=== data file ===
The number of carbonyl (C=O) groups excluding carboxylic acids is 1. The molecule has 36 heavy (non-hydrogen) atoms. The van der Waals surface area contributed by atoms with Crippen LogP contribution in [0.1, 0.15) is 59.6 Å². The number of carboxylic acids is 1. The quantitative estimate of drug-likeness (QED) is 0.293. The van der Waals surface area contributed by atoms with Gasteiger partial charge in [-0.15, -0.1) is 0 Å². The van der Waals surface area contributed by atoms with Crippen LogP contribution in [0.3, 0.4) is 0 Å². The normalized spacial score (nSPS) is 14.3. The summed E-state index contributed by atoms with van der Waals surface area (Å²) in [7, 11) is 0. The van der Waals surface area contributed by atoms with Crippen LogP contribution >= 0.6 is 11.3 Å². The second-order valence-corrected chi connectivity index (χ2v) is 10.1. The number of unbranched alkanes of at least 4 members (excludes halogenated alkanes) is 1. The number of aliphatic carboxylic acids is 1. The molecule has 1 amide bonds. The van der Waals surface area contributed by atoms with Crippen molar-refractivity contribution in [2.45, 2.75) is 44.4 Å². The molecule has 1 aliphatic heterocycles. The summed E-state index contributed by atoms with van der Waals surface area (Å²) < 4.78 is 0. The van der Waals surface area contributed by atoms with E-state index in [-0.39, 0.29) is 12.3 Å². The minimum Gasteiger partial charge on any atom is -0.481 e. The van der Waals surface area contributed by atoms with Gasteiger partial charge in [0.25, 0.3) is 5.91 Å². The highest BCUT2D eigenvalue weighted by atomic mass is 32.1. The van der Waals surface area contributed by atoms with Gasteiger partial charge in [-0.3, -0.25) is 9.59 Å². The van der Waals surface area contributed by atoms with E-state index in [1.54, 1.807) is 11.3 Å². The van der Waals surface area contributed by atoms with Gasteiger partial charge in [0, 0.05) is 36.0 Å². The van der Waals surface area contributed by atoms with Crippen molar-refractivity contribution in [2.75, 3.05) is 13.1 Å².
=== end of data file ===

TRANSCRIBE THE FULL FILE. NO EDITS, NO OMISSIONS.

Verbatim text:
The number of carbonyl (C=O) groups excluding carboxylic acids is 1. The molecule has 36 heavy (non-hydrogen) atoms. The van der Waals surface area contributed by atoms with Crippen LogP contribution in [0.1, 0.15) is 59.6 Å². The number of carboxylic acids is 1. The quantitative estimate of drug-likeness (QED) is 0.293. The van der Waals surface area contributed by atoms with Gasteiger partial charge in [-0.15, -0.1) is 0 Å². The van der Waals surface area contributed by atoms with Crippen LogP contribution in [0.3, 0.4) is 0 Å². The normalized spacial score (nSPS) is 14.3. The summed E-state index contributed by atoms with van der Waals surface area (Å²) in [7, 11) is 0. The van der Waals surface area contributed by atoms with Crippen LogP contribution >= 0.6 is 11.3 Å². The second-order valence-corrected chi connectivity index (χ2v) is 10.1. The number of unbranched alkanes of at least 4 members (excludes halogenated alkanes) is 1. The number of aliphatic carboxylic acids is 1. The molecule has 1 amide bonds. The van der Waals surface area contributed by atoms with Crippen molar-refractivity contribution in [2.45, 2.75) is 44.4 Å². The molecule has 1 aliphatic heterocycles. The summed E-state index contributed by atoms with van der Waals surface area (Å²) < 4.78 is 0. The van der Waals surface area contributed by atoms with E-state index in [-0.39, 0.29) is 12.3 Å². The minimum Gasteiger partial charge on any atom is -0.481 e. The van der Waals surface area contributed by atoms with Gasteiger partial charge in [0.25, 0.3) is 5.91 Å². The highest BCUT2D eigenvalue weighted by atomic mass is 32.1. The van der Waals surface area contributed by atoms with Gasteiger partial charge in [-0.3, -0.25) is 9.59 Å². The van der Waals surface area contributed by atoms with E-state index in [1.54, 1.807) is 11.3 Å². The van der Waals surface area contributed by atoms with Gasteiger partial charge in [0, 0.05) is 36.0 Å². The van der Waals surface area contributed by atoms with Crippen molar-refractivity contribution in [2.75, 3.05) is 13.1 Å².